Cop admits lying over Britain's 'Plebgate' scandal

LONDON (AFP) - A British policeman on Friday admitted he falsely claimed to have witnessed a row over a bicycle that brought down a government minister.

Police constable Keith Wallis, 53, pleaded guilty to misconduct in a public office by pretending he witnessed the argument between former Conservative chief whip Andrew Mitchell and an officer at the gates of Prime Minister David Cameron's Downing Street residence last September.

Mr Mitchell was forced to resign over claims he called officers guarding Downing Street "fucking plebs" because they refused to let him go through the gate with his bike, adding that they should "know your fucking place".

Mitchell admitted he swore but denied using the word "pleb", a derogatory term for the lower social classes. He was forced to resign over the so-called "Plebgate" row a few weeks later.

His allies claim police lied about the incident to discredit PM Cameron's government as it was imposing major cuts to the national police budget.

Wallis, 53, admitted at London's Old Bailey court on Friday that he lied in an e-mail to his local MP that he was present during the row, and admitted arranging for his nephew to support the claim.

The court heard that he has offered to resign from London's Metropolitan Police, where he served as a member of the Diplomatic Protection Group.

Seven other police officers are facing disciplinary proceedings over the scandal.

Wallis was released on bail and is due to be sentenced on Feb 6 pending the outcome of a psychiatric report.

Judge Nigel Sweeney warned him that "all sentencing options remain open to the court".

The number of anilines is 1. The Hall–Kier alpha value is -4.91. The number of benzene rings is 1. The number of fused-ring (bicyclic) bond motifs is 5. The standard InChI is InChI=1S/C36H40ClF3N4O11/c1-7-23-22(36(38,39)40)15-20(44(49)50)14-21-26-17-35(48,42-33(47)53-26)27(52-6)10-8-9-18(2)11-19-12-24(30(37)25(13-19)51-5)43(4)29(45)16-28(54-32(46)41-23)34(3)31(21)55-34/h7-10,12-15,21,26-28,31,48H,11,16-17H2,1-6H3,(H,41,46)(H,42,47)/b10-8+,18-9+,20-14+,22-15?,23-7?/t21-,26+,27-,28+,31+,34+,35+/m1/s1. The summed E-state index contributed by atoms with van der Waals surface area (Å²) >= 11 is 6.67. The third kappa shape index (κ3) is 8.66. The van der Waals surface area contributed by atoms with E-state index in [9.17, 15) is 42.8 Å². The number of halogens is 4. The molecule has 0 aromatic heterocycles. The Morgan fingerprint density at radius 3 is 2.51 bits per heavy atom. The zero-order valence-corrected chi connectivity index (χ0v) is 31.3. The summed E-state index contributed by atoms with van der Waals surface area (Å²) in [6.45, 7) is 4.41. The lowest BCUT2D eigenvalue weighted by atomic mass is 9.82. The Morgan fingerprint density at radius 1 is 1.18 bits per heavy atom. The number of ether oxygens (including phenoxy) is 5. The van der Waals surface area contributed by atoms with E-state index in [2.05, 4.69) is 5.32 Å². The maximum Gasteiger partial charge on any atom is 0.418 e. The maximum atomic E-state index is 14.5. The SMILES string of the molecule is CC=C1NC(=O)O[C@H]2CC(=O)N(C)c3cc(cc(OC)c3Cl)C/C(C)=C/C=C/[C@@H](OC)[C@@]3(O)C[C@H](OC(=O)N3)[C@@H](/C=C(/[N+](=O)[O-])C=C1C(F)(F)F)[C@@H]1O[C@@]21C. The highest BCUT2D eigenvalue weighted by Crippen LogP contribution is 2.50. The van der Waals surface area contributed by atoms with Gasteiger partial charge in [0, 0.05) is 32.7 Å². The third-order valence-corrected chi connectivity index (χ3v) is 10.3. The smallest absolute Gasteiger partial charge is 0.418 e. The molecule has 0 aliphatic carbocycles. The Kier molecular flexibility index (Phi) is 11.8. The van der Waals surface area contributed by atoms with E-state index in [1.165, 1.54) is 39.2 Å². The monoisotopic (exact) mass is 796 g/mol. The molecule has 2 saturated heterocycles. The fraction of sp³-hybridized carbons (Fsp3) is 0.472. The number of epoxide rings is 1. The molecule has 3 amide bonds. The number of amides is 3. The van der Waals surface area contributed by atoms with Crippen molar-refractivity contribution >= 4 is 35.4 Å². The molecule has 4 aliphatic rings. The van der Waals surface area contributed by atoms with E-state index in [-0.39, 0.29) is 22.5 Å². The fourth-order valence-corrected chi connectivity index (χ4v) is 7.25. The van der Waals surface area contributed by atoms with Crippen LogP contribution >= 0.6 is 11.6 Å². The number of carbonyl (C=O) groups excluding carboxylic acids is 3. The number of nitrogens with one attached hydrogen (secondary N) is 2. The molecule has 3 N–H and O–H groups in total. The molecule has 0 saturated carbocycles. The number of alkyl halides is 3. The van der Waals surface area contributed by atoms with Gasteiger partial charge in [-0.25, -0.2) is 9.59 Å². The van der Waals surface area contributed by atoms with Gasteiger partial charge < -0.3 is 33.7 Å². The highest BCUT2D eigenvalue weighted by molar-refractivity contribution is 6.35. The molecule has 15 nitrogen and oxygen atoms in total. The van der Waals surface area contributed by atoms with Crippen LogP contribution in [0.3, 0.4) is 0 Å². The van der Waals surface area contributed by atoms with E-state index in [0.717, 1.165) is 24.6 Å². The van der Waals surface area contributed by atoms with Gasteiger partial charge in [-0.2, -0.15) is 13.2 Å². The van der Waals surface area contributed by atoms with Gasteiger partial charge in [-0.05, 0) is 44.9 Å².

Mr Mitchell, who is also a former international development minister, welcomed Wallis' guilty plea but said it was "sad and worrying" that a police officer had behaved in this way.

"I am pleased that justice has been done in a criminal court today," he said.

"There remain many questions unanswered, in particular why Pc Wallis wrote this e-mail and who else was involved in this process."

Metropolitan Police chief Bernard Hogan-Howe apologised to Mr Mitchell for Wallis' lie, adding that suggestions that officers had falsified statements were "extremely damaging".

"To lie about witnessing something and provide a false account falls way below the standards that I and Pc Wallis' colleague expect of police officers," police chief Hogan-Howe said.

"His actions have also negatively impacted upon public trust and confidence in the integrity of police officers."

The force said Wallis would face a misconduct hearing once the court case is over.

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